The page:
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I was wondering about the meaning of seconds^2 / meters (more specifically, period^2 / length - of a pendulum, after the square root graph of period vs length is linearized). I know that acceleration is meters / second^2, but if I have the units 'seconds^2 / meters', what would that mean? Would it be the 'inverse' of acceleration? And is there a term to describe time (in general) divided by distance? I know this sounds like weird questions but any help would be appreciated. Thanks.

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    $\begingroup$ Seconds squared divided by meters is the inverse of acceleration. $\endgroup$ – Bob D Mar 17 at 18:14
  • $\begingroup$ period vs time Did you mean to write “period vs length”? $\endgroup$ – G. Smith Mar 17 at 19:28
  • $\begingroup$ There is a famous constant in physics with the units cubic meters per kilogram per square second. Trying to understand what these units of $G$ “mean” is pointless. They are whatever they need to be so that $F=GMm/r^2$ makes sense. You want to understand the equations and the meaning of the symbols in them. Then, if you understand physically the units of $M$, $m$, $r$, and $F$, you “understand” (mathematically) the units of $G$. $\endgroup$ – G. Smith Mar 17 at 19:44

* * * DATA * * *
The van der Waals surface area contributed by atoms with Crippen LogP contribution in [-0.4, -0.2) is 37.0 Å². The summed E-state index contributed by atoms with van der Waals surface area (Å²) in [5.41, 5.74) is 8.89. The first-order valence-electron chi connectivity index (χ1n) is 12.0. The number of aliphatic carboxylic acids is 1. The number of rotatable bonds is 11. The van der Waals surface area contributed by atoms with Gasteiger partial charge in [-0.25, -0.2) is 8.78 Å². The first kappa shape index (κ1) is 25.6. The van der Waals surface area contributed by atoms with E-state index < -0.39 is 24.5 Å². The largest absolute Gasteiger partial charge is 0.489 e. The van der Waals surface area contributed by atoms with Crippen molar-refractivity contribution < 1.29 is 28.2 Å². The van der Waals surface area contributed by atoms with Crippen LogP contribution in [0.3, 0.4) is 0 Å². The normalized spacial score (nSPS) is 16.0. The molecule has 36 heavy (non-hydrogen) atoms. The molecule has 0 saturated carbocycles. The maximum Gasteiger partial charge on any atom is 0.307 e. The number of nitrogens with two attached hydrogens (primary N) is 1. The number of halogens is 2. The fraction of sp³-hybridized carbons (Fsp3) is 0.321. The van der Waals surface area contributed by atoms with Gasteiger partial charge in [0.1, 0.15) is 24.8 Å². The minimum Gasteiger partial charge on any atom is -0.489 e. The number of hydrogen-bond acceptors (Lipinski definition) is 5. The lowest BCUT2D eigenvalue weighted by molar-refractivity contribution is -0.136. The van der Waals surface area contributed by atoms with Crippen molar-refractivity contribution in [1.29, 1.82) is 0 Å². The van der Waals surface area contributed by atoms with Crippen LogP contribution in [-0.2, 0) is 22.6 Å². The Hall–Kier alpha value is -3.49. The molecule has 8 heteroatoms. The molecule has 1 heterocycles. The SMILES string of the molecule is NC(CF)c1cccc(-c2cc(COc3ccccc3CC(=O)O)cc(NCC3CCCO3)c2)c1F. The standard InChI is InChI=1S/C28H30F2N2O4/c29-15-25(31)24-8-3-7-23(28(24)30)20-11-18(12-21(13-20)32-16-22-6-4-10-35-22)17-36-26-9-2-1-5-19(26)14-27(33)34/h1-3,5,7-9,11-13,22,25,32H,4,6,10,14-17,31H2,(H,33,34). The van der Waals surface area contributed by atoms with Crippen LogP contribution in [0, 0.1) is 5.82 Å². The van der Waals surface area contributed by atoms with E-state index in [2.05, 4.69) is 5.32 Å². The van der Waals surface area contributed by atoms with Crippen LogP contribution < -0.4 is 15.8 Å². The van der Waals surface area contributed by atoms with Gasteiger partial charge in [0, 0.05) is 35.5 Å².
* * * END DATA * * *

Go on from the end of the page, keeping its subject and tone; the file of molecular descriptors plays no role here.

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What do the units of $1/$acceleration mean? We can understand it in terms of the units of acceleration. Write $$ 15~\frac{\textrm{m}}{\textrm{s}^2} $$ as $$ \frac{15~\textrm{m}/\textrm{s}}{\textrm{s}}, $$ or, in words, "15 (meter per second), per second". Which is to say, the velocity is changing by 15 m/s every second.

Thinking about this in a different way, we can ask the question, how long does it take for the velocity to change by 1 m/s? Assuming a constant acceleration, if it takes 1 second to change by 15 m/s, it should take 1/15th of a second to change by 1 m/s. In other words, 1/acceleration is $$ \frac{\textrm{s}}{15~\textrm{m}/\textrm{s}} = \frac{1}{15}\frac{\textrm{s}}{\textrm{m}/\textrm{s}}= \frac{1}{15}\frac{\textrm{s}^2}{\textrm{m}}, $$ which is exactly the way you write down that it takes 1/15th of a second for the speed to change by 1 m/s.

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